From the Arab invasion to the Arab spring
Christians in Egypt: A minority under siege and persecution
By Magdi Khalil
July 8, 2016
Christianity was brought to Egypt sometime between 55-61 AD, at the hands of St. Mark the Evangelist, nephew of Apostle Barnabas, author of the Gospel of Mark, and one of the seventy apostles that Christ commissioned to preach the Gospel in His name. St. Mark was martyred in the city of Alexandria in 68 AD, after founding an evangelistic ministry in Egypt that still continues to bear his name in our present time.
In 642 AD, the Arabs conquered Egypt, under the leadership of Amr Ibn al-Aas, a famous Arab military commander and companion of Islam’s Prophet Muhammad. The Arab invaders forced Egyptians to choose between embracing Islam, being killed, or paying a Jizyah* tax. Christians who opted not to renounce their faith were forced to pay a Jizyah. According to Tamer Leithy – Assistant Professor at New York University, who holds a doctorate degree in History from Princeton University – this tax would have been equivalent to the wages of about twenty weeks of work for the average or poor worker. This amounts to almost half of the annual income of an average individual when tax collection expenses are included. Adding insult to injury, the collection method was determined by Islamic rules that were meant to emphasize the humiliating subjugated status of non-Muslims. Caliph Omar ibn Al-Khattab, an influential companion and successor of Muhammad, dictated a number of harsh conditions on non-Muslims in Islamic-conquered lands, historically known as “The Pact of Omar”, which established persecution, humiliation, contempt, and racial discrimination as daily facts of life for Egyptian Christians , who were called “Copts” by the Arab invaders, which is a phonetic alteration of the word “Aigyptus” used by the ancient Greeks in reference to Egypt. From that day on, the Egyptian Christians became known as the “Copts”.
Muslim conquerors caused irreparable damages to Egypt on the economic, cultural and human levels, as they ransacked the country, plundered its wealth and subjugated its people. When Omar ibn al-Aas invaded Egypt, it had a population of more than 15 million, but by the time Napoleon conquered Egypt in 1798, this number had dropped to about 3 million only! Under Islamic subjugation, many indigenous Egyptians nations lost their lives due to persecution, killings and epidemics. The agricultural land shrunk from six million acres at the time of the Arab invasion to less than 3 million acres at Napoleon’s time.
Between 642 A.D. and 1805 A.D., when the modern Egyptian state was founded by Muhammad Ali, Egypt was governed by more than 315 walis (foreign governors sent to rule Egypt by the Muslim Caliph), under the command of 94 Caliphs, starting with Caliph Omar ibn al-Khattab and ending with Abdul Majid II, the last Ottoman Caliph. This means that every three years or so, Egypt was handed to a new governor who would exploit the country and steal its riches, to be replaced shortly by another governor who would do more of the same .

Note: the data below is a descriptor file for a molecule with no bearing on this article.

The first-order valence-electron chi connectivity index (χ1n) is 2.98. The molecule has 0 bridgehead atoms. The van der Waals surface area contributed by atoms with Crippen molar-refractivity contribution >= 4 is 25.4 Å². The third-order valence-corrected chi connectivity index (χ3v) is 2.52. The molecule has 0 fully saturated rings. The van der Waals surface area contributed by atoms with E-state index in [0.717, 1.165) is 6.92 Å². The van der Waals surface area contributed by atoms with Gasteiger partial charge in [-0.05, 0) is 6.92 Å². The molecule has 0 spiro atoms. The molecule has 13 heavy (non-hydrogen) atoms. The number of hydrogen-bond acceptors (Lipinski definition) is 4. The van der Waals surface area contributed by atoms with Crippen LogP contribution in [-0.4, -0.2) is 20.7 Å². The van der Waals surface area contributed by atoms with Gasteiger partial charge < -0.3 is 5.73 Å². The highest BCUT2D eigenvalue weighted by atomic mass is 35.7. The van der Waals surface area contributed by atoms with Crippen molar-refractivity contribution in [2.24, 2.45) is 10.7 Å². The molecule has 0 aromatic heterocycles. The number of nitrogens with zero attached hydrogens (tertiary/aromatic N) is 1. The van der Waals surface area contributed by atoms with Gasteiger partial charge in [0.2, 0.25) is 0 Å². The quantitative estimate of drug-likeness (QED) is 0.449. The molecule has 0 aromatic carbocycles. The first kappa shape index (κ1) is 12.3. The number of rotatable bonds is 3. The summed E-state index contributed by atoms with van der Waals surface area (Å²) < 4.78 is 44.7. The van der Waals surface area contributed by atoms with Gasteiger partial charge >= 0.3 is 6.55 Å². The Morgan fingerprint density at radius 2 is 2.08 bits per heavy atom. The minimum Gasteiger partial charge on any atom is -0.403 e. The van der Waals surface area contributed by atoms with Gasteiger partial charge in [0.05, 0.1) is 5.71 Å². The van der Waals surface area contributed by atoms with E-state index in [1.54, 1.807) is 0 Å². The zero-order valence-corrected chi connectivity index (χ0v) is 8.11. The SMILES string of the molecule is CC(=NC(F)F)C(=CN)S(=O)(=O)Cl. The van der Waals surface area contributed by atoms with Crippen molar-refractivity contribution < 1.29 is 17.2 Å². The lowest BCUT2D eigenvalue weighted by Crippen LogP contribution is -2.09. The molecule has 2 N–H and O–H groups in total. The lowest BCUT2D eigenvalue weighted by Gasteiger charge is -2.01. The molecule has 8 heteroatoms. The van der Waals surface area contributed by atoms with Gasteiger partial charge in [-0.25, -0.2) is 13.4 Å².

A century after Muhammad’s death, Muslim Arabs have taken control of two-thirds of the old Christian World, converting it to Islam by the force of the sword. Ancient civilizations of the Middle East and North Africa were severely devastated, and their cultural heritage was plundered and attributed to Islam.
As time passed, the status of Egyptian Christianity grew weaker, and the Coptic Church in Egypt became isolated and cut off from the Western Christian world.
In short, Arab-Islamic colonization of Egypt and the entire region is a very dark chapter in the history of these countries.
The Founding of Modern Egypt
While Egypt was trapped in this dark chapter, the first ray of light came to Egypt with Napoleon Bonaparte’s campaign to Egypt in 1798. Equality for all, regardless of religion, was one of the values of that foreign culture, and Egypt’s exposure to these values caused a small breakthrough. In addition, a cultural scientific mission, which was part of the campaign, played a major role in uncovering the secrets of the ancient Egyptian Civilization. At that time, Egypt was mired in ignorance, regressive thinking and dissolution, and its non-Muslim population was suffering from widespread religious persecution. After being subjected for long centuries to colonial invasion and to unspeakable persecution and humiliation, the campaign offered Christians a glimmer of hope that their situation could change for the better.
After Napoleon’s departure, Egypt was governed by Muhammad Ali Pasha, an Ottoman wali of Albanian origins, who established a dynasty that ruled Egypt for many decades. Under his rule, Egyptians gradually began to experience religious tolerance for the first time since the Arab conquest. In 1855 A.D., his successor, Said Pasha abolished the dhimmi status and Jizyah tax system imposed on Egyptian Christians since 642, and launched a major endeavor to modernize Egypt following the Western European model.
The British occupation of Egypt in 1882 A.D. maintained Egypt’s contact with the West and marked the beginning of a Golden Age for the Copts, which lasted until the Egyptian army coup of 1952, and the end of the British occupation of Egypt in 1956.